Craig Ringer <> writes:
> Sounds like it'd be better as a separate change so as not to block this one.

Yeah, if we do that at all it should be a separate patch IMO.  The
concerns are largely different.

> I really like what you have done Tom, though I'm about to travel so I
> haven't read it in full detail. Like Fabien I would've been certain that
> it'd be rejected if I tried it, but I sure am glad you did it.

Does anyone want to do further review on this before I push it?

One thing that I'm not quite satisfied with is the business with
non-top-level RawStmt nodes in some utility statements.  That's certainly
a wart from gram.y's perspective, and it's mostly a wart from analyze.c's
perspective as well --- the parse analyze routines mostly just throw away
the non-top-level RawStmt.

The original reason for doing it was that DoCopy needs to call
pg_analyze_and_rewrite() on the sub-statement, and I wanted
pg_analyze_and_rewrite's argument to be declared as RawStmt, so CopyStmt's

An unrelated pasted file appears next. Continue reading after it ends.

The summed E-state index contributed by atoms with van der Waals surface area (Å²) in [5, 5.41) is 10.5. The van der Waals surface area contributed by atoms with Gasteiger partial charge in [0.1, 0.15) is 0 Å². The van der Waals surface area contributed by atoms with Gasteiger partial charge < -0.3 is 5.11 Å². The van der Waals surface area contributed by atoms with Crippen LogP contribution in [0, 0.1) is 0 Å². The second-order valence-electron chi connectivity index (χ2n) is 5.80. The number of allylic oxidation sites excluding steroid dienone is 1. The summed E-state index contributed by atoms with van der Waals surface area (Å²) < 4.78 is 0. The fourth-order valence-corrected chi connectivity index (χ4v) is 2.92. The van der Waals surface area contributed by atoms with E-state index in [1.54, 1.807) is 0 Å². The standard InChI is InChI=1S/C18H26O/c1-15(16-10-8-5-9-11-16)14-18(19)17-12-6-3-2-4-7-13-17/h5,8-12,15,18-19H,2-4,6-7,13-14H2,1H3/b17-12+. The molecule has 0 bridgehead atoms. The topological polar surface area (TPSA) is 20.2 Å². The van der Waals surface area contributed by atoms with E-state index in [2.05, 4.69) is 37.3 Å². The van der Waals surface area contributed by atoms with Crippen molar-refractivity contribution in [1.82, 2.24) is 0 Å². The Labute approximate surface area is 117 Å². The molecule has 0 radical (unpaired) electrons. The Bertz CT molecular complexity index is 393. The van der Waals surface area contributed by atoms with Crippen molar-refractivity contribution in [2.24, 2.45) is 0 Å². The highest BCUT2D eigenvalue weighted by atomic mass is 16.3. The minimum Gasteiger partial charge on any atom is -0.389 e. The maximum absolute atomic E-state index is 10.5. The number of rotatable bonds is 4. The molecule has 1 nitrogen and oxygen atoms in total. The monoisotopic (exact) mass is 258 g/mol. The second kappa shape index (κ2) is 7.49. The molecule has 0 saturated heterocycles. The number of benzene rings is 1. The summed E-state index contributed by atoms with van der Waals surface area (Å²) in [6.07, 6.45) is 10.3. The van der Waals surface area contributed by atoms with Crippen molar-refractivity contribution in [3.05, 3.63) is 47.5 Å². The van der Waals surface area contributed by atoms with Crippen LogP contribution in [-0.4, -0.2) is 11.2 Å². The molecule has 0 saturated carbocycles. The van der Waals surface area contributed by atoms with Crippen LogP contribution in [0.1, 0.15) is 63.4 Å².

sub-statement had to have a RawStmt.  And it seemed like a good idea for
the other utility statements to be consistent with that.

However, when all the dust settled, DoCopy ended up needing to construct
a RawStmt node anyway for the case where it's inventing a Query tree to
support an RLS query.  We could make it construct a RawStmt node in the
plain copy-from-query case too, and then there needn't be one in the
grammar output.

So I'm now thinking that it might be better if the grammar produced
RawStmt only at top level, and anybody who calls pg_analyze_and_rewrite
on sub-sections of a utility statement has to cons up a RawStmt to put
at the top of the sub-query.  This complicates life a little for utility
statements that call parse analysis during execution, but the principle
that RawStmt appears only at top level seems attractively simple.
We don't nest PlannedStmts either.

One thing that connects into this is why do we have some utility
statements that do parse analysis of sub-statements immediately during
their own parse analysis, while others postpone that to execution?
I've not researched it yet, but my vague memory is that EXPLAIN and
friends used to all do it in the second way, and we realized that that
was broken so we changed them to the first way.  COPY has only recently
grown the ability to have a sub-query, and I'm wondering if it's just a
failure of institutional memory that led us to do it the second way.
If we ended up requiring all these cases to work more like EXPLAIN,
they'd not be needing to construct RawStmts at execution anyway.

                        regards, tom lane

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